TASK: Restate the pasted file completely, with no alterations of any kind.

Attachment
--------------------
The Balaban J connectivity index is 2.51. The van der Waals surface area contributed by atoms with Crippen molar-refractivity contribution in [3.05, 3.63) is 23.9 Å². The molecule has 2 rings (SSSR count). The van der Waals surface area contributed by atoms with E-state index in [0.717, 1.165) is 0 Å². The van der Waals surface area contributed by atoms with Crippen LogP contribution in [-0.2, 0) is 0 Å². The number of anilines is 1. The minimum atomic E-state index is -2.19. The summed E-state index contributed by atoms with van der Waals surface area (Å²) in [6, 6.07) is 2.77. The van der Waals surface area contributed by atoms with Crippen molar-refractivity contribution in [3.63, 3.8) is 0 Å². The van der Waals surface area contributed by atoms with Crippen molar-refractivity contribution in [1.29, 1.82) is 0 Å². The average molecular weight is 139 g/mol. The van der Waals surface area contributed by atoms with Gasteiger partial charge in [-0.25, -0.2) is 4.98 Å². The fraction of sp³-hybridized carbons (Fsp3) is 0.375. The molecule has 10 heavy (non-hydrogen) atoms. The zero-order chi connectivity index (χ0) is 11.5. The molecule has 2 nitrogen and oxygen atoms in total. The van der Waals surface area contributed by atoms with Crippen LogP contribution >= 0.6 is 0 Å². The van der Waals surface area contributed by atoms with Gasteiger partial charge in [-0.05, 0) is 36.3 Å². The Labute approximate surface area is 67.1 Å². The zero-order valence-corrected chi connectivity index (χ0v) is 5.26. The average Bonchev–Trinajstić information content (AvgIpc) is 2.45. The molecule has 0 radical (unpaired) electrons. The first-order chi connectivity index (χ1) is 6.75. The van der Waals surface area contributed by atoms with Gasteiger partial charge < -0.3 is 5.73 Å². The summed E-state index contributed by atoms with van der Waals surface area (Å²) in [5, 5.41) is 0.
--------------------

The Balaban J connectivity index is 2.51. The van der Waals surface area contributed by atoms with Crippen molar-refractivity contribution in [3.05, 3.63) is 23.9 Å². The molecule has 2 rings (SSSR count). The van der Waals surface area contributed by atoms with E-state index in [0.717, 1.165) is 0 Å². The van der Waals surface area contributed by atoms with Crippen LogP contribution in [-0.2, 0) is 0 Å². The number of anilines is 1. The minimum atomic E-state index is -2.19. The summed E-state index contributed by atoms with van der Waals surface area (Å²) in [6, 6.07) is 2.77. The van der Waals surface area contributed by atoms with Crippen molar-refractivity contribution in [3.63, 3.8) is 0 Å². The van der Waals surface area contributed by atoms with Crippen molar-refractivity contribution in [1.29, 1.82) is 0 Å². The average molecular weight is 139 g/mol. The van der Waals surface area contributed by atoms with Gasteiger partial charge in [-0.25, -0.2) is 4.98 Å². The fraction of sp³-hybridized carbons (Fsp3) is 0.375. The molecule has 10 heavy (non-hydrogen) atoms. The zero-order chi connectivity index (χ0) is 11.5. The molecule has 2 nitrogen and oxygen atoms in total. The van der Waals surface area contributed by atoms with Crippen LogP contribution >= 0.6 is 0 Å². The van der Waals surface area contributed by atoms with Gasteiger partial charge in [-0.05, 0) is 36.3 Å². The Labute approximate surface area is 67.1 Å². The zero-order valence-corrected chi connectivity index (χ0v) is 5.26. The average Bonchev–Trinajstić information content (AvgIpc) is 2.45. The molecule has 0 radical (unpaired) electrons. The first-order chi connectivity index (χ1) is 6.75. The van der Waals surface area contributed by atoms with Gasteiger partial charge < -0.3 is 5.73 Å². The summed E-state index contributed by atoms with van der Waals surface area (Å²) in [5, 5.41) is 0.